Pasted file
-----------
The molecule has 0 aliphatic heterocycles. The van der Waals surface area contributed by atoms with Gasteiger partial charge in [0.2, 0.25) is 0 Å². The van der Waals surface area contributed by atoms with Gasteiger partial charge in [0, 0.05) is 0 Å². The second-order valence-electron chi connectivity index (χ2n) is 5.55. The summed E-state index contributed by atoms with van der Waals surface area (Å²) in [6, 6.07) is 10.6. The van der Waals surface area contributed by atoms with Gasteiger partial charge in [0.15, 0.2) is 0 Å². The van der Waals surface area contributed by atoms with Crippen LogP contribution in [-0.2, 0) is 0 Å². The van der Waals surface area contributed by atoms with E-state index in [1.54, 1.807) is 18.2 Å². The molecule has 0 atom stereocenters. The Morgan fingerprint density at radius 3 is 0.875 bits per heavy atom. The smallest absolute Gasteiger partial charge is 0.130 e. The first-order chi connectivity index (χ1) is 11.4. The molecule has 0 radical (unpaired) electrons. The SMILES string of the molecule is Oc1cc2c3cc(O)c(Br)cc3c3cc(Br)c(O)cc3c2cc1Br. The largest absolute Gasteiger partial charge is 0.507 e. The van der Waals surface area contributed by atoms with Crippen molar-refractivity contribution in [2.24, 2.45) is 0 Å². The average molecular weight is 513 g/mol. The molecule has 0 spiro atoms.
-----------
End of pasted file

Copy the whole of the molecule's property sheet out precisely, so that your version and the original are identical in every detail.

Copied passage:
The molecule has 0 aliphatic heterocycles. The van der Waals surface area contributed by atoms with Gasteiger partial charge in [0.2, 0.25) is 0 Å². The van der Waals surface area contributed by atoms with Gasteiger partial charge in [0, 0.05) is 0 Å². The second-order valence-electron chi connectivity index (χ2n) is 5.55. The summed E-state index contributed by atoms with van der Waals surface area (Å²) in [6, 6.07) is 10.6. The van der Waals surface area contributed by atoms with Gasteiger partial charge in [0.15, 0.2) is 0 Å². The van der Waals surface area contributed by atoms with Crippen LogP contribution in [-0.2, 0) is 0 Å². The van der Waals surface area contributed by atoms with E-state index in [1.54, 1.807) is 18.2 Å². The molecule has 0 atom stereocenters. The Morgan fingerprint density at radius 3 is 0.875 bits per heavy atom. The smallest absolute Gasteiger partial charge is 0.130 e. The first-order chi connectivity index (χ1) is 11.4. The molecule has 0 radical (unpaired) electrons. The SMILES string of the molecule is Oc1cc2c3cc(O)c(Br)cc3c3cc(Br)c(O)cc3c2cc1Br. The largest absolute Gasteiger partial charge is 0.507 e. The van der Waals surface area contributed by atoms with Crippen molar-refractivity contribution in [2.24, 2.45) is 0 Å². The average molecular weight is 513 g/mol. The molecule has 0 spiro atoms.